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HIV-associated malignancies in sub-Saharan Africa: progress, challenges, opportunities
  • Published Date:
    Jan 2017
  • Source:
    Curr Opin HIV AIDS. 12(1):89-95.

Public Access Version Available on: January 01, 2018 information icon
Please check back on the date listed above.
  • Pubmed ID:
  • Pubmed Central ID:
  • Description:
    Purpose of review

    Summarize recent developments for HIV-associated malignancies (HIVAM) in low- and middle-income countries (LMIC) with particular focus on sub-Saharan Africa (SSA).

    Recent findings

    Antiretroviral therapy (ART) scale-up is leading to epidemiologic transitions in LMIC similar to high-income countries, with aging and growth of HIV-infected populations, declining infectious deaths, increasing cancer deaths, and transitions from AIDS-defining cancers (ADC) to non-AIDS defining cancers (NADC). Despite ART scale-up, HIVAM burden remains high including enormous ADC burden in SSA. For Kaposi sarcoma (KS), patients treated with ART and chemotherapy can experience good outcomes even in rural SSA, but KS heterogeneity remains insufficiently understood including virologic, immunologic, and inflammatory features which may be unique to LMIC. For cervical cancer, scale-up of prevention efforts including vaccination and screening is underway, with benefits already apparent despite continuing high disease burden. For non-Hodgkin lymphoma (NHL), curative treatment is possible in the ART era even in SSA, and multifaceted approaches can improve outcomes further. For many other prevalent HIVAM, care and research efforts are being established to guide treatment and prevention specifically in LMIC.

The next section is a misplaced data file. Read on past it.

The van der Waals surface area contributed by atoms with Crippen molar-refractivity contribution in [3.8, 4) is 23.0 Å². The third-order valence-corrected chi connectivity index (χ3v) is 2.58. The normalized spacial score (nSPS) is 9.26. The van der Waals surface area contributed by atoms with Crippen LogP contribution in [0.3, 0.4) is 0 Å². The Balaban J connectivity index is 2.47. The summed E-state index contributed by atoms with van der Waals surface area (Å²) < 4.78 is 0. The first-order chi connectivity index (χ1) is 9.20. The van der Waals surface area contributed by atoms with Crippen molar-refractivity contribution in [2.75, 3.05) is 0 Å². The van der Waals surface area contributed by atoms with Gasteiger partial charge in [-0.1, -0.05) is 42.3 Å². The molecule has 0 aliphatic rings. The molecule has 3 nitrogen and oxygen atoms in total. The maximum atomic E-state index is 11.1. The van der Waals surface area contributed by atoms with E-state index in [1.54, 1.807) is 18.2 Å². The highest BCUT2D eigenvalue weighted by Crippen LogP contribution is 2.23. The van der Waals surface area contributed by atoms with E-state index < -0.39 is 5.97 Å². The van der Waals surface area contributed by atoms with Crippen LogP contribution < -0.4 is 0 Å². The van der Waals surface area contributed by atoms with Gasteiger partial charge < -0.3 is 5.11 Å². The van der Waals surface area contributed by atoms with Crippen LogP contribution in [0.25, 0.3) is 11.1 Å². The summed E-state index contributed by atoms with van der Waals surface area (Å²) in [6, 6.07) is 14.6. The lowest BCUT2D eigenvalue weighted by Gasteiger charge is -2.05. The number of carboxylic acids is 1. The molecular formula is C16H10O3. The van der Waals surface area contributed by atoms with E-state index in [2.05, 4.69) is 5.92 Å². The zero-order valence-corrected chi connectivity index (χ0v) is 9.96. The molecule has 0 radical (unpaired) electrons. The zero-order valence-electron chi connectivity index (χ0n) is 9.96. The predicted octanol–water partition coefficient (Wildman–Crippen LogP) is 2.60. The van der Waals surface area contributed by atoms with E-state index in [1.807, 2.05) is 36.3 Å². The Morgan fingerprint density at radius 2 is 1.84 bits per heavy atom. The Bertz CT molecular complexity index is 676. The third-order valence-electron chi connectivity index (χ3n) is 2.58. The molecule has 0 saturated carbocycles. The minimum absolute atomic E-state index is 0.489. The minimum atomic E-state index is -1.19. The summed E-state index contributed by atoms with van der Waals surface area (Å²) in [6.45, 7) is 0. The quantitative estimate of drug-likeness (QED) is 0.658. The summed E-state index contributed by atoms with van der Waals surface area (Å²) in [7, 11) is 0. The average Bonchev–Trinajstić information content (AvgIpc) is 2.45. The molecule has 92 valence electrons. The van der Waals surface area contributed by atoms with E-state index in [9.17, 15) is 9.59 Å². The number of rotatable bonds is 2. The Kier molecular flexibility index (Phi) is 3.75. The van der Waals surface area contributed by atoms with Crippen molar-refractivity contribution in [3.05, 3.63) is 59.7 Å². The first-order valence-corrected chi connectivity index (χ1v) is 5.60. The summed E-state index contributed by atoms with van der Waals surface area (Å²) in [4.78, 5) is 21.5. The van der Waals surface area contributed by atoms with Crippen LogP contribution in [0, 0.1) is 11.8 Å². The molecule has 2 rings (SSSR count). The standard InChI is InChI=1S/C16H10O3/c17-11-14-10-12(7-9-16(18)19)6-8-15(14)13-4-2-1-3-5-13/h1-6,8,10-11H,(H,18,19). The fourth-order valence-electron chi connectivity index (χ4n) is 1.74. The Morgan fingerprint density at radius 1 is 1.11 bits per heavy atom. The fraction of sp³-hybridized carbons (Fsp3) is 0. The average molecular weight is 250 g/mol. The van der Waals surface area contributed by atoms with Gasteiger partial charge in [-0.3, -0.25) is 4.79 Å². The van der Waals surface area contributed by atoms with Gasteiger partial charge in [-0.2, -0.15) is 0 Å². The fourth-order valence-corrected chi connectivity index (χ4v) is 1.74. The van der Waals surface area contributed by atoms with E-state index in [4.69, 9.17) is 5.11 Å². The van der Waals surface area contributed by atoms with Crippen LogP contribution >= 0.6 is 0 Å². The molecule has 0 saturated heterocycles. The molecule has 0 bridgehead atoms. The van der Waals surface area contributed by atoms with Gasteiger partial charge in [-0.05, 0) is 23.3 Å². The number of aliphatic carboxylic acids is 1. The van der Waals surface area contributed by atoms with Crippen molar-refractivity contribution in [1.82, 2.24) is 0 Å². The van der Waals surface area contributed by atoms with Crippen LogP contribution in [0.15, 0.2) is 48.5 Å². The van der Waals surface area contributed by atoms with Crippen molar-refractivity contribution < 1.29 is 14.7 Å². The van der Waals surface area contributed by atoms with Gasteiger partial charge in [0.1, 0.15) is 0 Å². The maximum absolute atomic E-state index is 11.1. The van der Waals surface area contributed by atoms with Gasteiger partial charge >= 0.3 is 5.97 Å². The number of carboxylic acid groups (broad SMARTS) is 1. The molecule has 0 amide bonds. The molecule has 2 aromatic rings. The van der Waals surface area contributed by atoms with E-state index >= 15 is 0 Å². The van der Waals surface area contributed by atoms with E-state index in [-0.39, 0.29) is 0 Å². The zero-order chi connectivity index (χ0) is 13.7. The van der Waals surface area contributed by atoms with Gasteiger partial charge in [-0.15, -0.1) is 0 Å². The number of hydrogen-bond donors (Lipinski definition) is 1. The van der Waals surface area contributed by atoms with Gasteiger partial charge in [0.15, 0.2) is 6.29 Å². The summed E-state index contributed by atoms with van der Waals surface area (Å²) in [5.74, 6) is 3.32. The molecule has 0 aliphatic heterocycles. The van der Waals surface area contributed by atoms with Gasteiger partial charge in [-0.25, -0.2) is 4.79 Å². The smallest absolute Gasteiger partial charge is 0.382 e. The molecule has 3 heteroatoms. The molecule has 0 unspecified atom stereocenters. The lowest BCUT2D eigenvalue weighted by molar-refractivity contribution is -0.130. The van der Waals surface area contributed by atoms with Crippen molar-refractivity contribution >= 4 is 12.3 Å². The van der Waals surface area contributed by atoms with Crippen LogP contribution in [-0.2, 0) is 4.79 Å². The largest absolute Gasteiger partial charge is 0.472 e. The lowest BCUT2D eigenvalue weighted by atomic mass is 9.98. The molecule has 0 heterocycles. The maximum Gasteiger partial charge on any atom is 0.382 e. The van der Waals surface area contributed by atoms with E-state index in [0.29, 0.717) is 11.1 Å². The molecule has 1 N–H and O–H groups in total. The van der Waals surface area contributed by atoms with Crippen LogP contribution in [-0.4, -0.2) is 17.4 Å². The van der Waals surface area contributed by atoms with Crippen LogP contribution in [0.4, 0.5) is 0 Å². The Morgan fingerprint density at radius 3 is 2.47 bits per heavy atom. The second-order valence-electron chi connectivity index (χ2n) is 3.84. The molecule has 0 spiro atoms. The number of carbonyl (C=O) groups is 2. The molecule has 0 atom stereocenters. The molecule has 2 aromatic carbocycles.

Sustained investment for HIVAM in LMIC can help catalyze a cancer care and research agenda which benefits HIV-positive and HIV-negative patients worldwide.

  • Document Type:
  • Collection(s):
  • Funding:
    K01 TW009488/TW/FIC NIH HHS/United States
    U54 CA190152/CA/NCI NIH HHS/United States
    R25 TW009340/TW/FIC NIH HHS/United States
    P20 CA210285/CA/NCI NIH HHS/United States
    P30 CA016086/CA/NCI NIH HHS/United States
    U2G PS001965/PS/NCHHSTP CDC HHS/United States
    U01 CA121947/CA/NCI NIH HHS/United States
    R21 CA180815/CA/NCI NIH HHS/United States
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